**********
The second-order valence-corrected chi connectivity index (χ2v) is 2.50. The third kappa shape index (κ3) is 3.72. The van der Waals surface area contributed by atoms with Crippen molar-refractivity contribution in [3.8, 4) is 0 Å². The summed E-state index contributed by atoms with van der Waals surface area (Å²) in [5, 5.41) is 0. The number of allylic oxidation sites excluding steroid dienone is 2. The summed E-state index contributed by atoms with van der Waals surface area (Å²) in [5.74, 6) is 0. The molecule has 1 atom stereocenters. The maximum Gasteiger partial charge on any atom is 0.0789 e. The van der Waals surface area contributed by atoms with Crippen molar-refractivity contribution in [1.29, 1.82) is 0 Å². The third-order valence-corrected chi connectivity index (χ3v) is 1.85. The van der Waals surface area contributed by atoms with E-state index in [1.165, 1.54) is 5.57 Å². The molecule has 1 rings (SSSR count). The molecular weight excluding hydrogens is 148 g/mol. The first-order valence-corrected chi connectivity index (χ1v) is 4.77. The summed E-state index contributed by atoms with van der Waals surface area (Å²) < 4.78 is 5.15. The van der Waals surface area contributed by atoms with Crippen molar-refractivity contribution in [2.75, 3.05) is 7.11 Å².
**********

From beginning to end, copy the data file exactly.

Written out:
The second-order valence-corrected chi connectivity index (χ2v) is 2.50. The third kappa shape index (κ3) is 3.72. The van der Waals surface area contributed by atoms with Crippen molar-refractivity contribution in [3.8, 4) is 0 Å². The summed E-state index contributed by atoms with van der Waals surface area (Å²) in [5, 5.41) is 0. The number of allylic oxidation sites excluding steroid dienone is 2. The summed E-state index contributed by atoms with van der Waals surface area (Å²) in [5.74, 6) is 0. The molecule has 1 atom stereocenters. The maximum Gasteiger partial charge on any atom is 0.0789 e. The van der Waals surface area contributed by atoms with Crippen molar-refractivity contribution in [1.29, 1.82) is 0 Å². The third-order valence-corrected chi connectivity index (χ3v) is 1.85. The van der Waals surface area contributed by atoms with E-state index in [1.165, 1.54) is 5.57 Å². The molecule has 1 rings (SSSR count). The molecular weight excluding hydrogens is 148 g/mol. The first-order valence-corrected chi connectivity index (χ1v) is 4.77. The summed E-state index contributed by atoms with van der Waals surface area (Å²) < 4.78 is 5.15. The van der Waals surface area contributed by atoms with Crippen molar-refractivity contribution in [2.75, 3.05) is 7.11 Å².